Anyway, David introduced us to the Jackson Wildlife Museum and The RARE Gallery. Ritualistically, we visit these places when it rains or we want to rest from all the hiking and kayaking we do. We love seeing new shows each year at the JWM. This year a line of huge masks honoring the Chinese Zodiac critters lined the walkway from the parking area to the museum itself. Artist Ai Weiwei created the masks. They are wondrous.
David also taught us how to bring art to the Jenny lobby. He always bought the coffee table books at the JWM about the shows he saw while visiting Jenny and he gifted them to the lodge. Those books became the beginning piece of our nightly pre-dining ritual--we have a drink by the fire in the lobby and thumb through one of the "art" books in the bookcase. We have learned about art and artists this way (Weiwei this year) and once we discovered a photograph of my grandmother in an art class taught by William Merritt Chase in a book devoted to his work.
We now follow David's lead and gift books to the lodge as well. It makes us happy when we see others thumbing through them in a communal sort of way while they enjoy the wait for dinner. Sometimes a classical guitarist plays in the background. Jenny just drips in art in all sorts of ways.
David also introduced us to The RARE Gallery in Jackson. It is different than the other Jackson Galleries. It is more contemporary and more Eastern and more Western and more like a wonderland of things we would love to own. The walls are not cluttered. You can see individual works of art. This is good.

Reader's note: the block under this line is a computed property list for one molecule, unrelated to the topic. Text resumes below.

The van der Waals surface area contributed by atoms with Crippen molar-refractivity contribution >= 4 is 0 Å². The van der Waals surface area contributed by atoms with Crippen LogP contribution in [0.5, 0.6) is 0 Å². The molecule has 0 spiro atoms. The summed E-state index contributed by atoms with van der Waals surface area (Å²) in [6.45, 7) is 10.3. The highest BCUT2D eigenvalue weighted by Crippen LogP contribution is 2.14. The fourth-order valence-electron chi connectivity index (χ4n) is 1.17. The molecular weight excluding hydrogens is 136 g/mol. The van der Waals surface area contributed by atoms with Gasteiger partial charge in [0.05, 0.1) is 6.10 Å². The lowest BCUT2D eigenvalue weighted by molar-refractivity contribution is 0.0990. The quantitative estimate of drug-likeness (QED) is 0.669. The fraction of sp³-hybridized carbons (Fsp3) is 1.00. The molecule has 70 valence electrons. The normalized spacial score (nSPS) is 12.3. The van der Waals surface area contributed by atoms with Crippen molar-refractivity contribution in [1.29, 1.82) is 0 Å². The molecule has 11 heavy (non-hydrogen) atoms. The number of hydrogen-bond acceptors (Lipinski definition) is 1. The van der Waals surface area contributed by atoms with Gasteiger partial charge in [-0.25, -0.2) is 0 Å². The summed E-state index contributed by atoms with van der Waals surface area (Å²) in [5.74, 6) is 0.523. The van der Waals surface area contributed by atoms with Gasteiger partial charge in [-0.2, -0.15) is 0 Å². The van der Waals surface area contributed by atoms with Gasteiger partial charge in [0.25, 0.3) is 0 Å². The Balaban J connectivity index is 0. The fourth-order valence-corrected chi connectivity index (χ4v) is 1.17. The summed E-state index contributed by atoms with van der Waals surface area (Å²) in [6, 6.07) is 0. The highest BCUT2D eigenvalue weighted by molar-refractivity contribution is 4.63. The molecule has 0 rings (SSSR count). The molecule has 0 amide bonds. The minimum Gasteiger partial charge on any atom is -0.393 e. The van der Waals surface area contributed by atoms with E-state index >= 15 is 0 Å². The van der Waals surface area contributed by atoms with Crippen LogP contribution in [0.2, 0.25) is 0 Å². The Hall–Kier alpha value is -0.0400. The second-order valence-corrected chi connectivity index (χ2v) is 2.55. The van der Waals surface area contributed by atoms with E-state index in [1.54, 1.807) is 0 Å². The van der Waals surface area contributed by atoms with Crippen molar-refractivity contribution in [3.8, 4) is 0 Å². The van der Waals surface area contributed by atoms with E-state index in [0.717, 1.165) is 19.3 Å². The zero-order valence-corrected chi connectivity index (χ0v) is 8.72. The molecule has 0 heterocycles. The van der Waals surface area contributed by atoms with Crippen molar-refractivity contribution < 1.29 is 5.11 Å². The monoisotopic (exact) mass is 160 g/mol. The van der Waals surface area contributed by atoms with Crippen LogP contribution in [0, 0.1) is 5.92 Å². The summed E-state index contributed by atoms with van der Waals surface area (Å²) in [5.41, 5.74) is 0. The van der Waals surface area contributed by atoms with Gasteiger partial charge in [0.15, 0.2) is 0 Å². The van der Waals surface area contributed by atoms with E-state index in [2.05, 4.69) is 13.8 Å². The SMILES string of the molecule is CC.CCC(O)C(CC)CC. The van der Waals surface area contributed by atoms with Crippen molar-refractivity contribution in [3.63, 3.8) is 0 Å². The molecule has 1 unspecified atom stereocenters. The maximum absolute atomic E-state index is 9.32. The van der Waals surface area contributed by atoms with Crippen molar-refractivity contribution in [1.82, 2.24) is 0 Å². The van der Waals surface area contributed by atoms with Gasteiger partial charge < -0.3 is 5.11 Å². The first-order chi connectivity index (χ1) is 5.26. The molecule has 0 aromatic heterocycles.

We have visited for many years and were always welcomed by the owner. She chooses the works based on connections with the artists. Her knowledge of their crafts and inspirations and aspirations make gallery viewing a new experience. We just loved going to the gallery. She never tried to sell us anything. She taught us about the artists the gallery loves. It was during this time that we fell in love with the Harrington barns. We didn't mean to do it. Really.
Our story with RARE continued when Chris gave Jim the first Harrington barn. Jim has told this story in another post. This seemed to free us and we bought a small Harrington barn last summer and a triptych by a new artist we have come to love (Michael Swearngin) at the RARE. Then, in another wild and wacky move, we celebrated Christmas and our anniversary by buying The Old Woman Barn. Three of anything is a collection. We officially have a collection of Richard Harrington barns. I worry that this pleases me as much as it does. Is this also sick and twisted? We are art collectors. Go figure.
We had any number of rainy days to rest in the Tetons during our just-finished stay at Jenny. We visited The RARE Gallery as well as the JWM twice this year. We bought a new Swearngin painting. Ropers Under Full Moon. Pretty big. Swearngin is our cowboy guy and not as pricy as our barn guy. He's newer. He begins with a black canvas. This intrigues us. We like his "palette." It feels weird saying things like that.
Swearngin seems to be to cowboys what Harrington is to barns in our life. We seem to have developed an impressionistic western barn and cowboy approach to art around here. I'm guessing neither one of us thought it would ever go this way.
I like entering our house. I walk in and see the wall with "Chris's Barn" (what we call it), the Swearngin triptych (I wish I could remember the title), Ropers Under Full Moon, and my Grandmother Wardin's pastel portrait of my Uncle Harry. There is another barn not pictured here--a watercolor done by Jim's uncle and probably the only work that has survived his death in WWII (a story reserved for the book Jim is writing now).
I walk in and the art on the wall hits me as soon as I open the door. I look up at all this art and I feel home. The cowboys and the barns do a square-dance on the wall that just says welcome to me. I feel this same feeling of home with The Old Woman Barn upstairs.
I see home in the art around me and I know a huge part of this is from our home away from here at Jenny. I am liking our "art" period.